"It's more like a suicide than a sport"

At 51, Le Gallou was a veteran of thousands of base jumps. But he had never flown from the exit point at Obiou before. In order to execute his intended flight, he needed to guide himself away from the cliff face, and then sharply to the right, over a rocky outcrop. For an experienced pilot, this maneuver was relatively straightforward. The next period of the flight, however, was tricky. Le Gallou would need to glide over a long, moderately inclined plateau. In order to do so, it was imperative that he pay attention to what French wingsuit pilots call la finesse: the ratio of forward to downward movement. (To maximize lift and finesse, a pilot needs to find the perfect “angle of attack” — the best position of the wings in relation to the wind.)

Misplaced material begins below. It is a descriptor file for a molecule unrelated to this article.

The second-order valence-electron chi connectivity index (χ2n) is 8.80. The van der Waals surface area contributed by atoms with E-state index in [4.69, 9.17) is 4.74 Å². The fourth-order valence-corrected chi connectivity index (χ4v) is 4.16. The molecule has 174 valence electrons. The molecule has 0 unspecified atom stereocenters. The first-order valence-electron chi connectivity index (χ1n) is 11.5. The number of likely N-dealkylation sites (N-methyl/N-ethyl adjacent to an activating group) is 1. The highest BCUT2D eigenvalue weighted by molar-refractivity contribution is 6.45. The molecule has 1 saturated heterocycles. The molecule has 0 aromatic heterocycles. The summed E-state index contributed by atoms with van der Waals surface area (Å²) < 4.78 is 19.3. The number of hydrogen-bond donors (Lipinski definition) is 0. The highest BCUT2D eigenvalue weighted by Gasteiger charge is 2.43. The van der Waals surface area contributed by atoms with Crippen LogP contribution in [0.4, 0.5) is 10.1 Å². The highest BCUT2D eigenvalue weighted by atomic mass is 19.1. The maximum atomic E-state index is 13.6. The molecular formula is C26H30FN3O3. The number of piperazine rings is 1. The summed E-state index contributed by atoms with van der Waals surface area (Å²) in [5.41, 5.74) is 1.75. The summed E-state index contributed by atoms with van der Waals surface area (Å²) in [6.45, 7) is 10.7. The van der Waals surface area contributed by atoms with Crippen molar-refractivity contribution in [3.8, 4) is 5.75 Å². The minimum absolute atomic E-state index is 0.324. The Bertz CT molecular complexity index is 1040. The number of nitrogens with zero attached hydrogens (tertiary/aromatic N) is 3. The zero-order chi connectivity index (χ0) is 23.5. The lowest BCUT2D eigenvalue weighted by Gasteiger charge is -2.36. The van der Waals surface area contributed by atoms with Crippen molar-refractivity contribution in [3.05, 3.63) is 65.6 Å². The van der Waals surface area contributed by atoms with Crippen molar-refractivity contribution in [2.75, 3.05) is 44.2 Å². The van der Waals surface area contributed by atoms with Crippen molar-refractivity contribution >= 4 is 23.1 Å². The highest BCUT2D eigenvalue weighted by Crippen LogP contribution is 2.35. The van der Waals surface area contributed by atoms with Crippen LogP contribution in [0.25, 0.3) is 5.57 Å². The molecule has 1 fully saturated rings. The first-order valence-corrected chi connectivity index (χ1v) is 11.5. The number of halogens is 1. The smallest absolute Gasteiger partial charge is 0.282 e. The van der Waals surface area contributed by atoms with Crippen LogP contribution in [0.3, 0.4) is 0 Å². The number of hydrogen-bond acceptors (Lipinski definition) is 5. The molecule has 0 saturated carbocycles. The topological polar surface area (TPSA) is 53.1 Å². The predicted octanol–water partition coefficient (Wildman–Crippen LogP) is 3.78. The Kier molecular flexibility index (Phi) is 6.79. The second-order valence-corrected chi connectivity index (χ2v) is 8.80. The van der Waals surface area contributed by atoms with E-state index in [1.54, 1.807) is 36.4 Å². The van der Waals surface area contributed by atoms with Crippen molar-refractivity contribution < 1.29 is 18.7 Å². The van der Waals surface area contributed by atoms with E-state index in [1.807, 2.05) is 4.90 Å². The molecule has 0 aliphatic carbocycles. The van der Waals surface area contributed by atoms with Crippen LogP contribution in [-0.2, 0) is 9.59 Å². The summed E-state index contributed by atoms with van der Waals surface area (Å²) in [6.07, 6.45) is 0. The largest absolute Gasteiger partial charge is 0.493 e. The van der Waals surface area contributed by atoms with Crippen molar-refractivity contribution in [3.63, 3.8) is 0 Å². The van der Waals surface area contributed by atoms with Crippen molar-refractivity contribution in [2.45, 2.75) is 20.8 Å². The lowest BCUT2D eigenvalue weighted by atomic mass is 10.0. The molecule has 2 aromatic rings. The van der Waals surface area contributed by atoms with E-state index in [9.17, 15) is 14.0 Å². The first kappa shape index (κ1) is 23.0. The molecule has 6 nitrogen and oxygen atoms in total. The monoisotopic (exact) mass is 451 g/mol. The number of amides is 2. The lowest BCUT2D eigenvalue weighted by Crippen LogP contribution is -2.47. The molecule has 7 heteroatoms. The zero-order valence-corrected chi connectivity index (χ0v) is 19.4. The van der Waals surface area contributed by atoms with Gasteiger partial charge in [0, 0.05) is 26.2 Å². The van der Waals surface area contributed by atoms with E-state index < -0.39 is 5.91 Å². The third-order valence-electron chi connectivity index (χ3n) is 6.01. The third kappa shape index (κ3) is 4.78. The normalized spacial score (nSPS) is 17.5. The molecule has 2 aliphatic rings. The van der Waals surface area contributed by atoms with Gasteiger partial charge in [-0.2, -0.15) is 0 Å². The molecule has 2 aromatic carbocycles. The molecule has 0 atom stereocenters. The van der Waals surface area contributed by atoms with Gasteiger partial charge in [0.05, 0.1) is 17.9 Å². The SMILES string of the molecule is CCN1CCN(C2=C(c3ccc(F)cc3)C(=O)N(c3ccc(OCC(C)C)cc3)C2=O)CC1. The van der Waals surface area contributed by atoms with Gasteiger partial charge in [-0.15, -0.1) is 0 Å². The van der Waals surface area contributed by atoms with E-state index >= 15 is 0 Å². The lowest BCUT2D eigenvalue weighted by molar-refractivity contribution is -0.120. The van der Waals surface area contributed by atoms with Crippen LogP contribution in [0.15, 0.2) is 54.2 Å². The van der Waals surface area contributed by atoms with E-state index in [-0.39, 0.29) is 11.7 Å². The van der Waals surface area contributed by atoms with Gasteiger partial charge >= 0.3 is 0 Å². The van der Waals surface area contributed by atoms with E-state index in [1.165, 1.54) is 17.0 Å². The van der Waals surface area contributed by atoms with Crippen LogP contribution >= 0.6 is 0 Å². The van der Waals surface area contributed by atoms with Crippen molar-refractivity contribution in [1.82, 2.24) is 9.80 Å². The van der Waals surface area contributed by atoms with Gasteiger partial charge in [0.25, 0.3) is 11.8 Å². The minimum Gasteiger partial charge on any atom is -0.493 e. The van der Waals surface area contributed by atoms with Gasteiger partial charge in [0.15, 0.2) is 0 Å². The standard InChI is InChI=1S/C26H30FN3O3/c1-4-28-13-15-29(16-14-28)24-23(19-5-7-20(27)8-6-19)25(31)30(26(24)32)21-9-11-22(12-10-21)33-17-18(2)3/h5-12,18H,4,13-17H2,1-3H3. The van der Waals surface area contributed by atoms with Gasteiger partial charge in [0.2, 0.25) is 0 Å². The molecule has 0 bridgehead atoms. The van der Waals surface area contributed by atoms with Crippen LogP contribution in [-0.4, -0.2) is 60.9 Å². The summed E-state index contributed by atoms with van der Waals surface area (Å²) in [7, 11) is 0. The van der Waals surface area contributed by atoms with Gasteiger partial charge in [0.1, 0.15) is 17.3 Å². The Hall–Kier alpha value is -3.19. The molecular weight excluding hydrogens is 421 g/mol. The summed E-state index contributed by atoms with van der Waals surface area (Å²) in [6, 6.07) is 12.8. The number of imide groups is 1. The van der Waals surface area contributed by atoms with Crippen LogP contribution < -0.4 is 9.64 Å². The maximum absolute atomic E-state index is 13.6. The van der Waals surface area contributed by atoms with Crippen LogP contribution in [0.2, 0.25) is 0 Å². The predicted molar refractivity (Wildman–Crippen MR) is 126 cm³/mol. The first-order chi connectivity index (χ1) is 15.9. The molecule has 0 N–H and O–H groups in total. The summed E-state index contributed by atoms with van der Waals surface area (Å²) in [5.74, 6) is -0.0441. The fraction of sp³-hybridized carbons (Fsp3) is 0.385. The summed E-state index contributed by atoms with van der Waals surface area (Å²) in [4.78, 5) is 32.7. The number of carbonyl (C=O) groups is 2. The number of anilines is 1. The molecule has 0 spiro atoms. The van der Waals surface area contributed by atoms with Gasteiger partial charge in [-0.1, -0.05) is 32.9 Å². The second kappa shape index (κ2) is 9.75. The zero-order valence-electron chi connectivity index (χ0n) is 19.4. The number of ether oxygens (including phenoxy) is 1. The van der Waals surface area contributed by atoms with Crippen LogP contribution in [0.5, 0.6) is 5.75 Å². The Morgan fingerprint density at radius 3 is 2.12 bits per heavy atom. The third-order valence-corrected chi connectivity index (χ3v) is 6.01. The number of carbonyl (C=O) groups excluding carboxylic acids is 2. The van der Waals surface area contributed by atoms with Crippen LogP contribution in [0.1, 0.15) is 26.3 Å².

If he couldn’t maintain an adequate glide in this part of the flight, he had an escape: he could pull his parachute and land on the plateau. This plan would work as long as he made the decision early enough. But if he bailed too late, he would crash before his chute could fill with air. The best case would be the simplest: to fly with “une bonne finesse,” continue over the inclined plateau and the pine trees and eventually pull his chute above the valley floor…

“If you’re all tuned in, there’s ‘Yes,’ ” he said. “On the mediocre days, there are two other voices­. One’s ‘Fear.’ Your body is screaming out at you, ‘Don’t do this,’ because it’s dangerous, unnatural. You’re there to conquer your fear. But there’s another voice that hangs around every now and again, and that’s called ‘No.’ Something’s not right. You can never put your finger on it — it could be something in your pack job, or the weather, or the people you’re jumping with, or your mind-set. It’s just, ‘Walk away, don’t go jumping today.’ The difficulty is trying to discern between ‘Fear’ and ‘No,’ because they’re both telling you the same thing. ‘No’ is your sixth sense that’s trying to save your life.”

Whatever voice Le Gallou heard that morning, he jumped.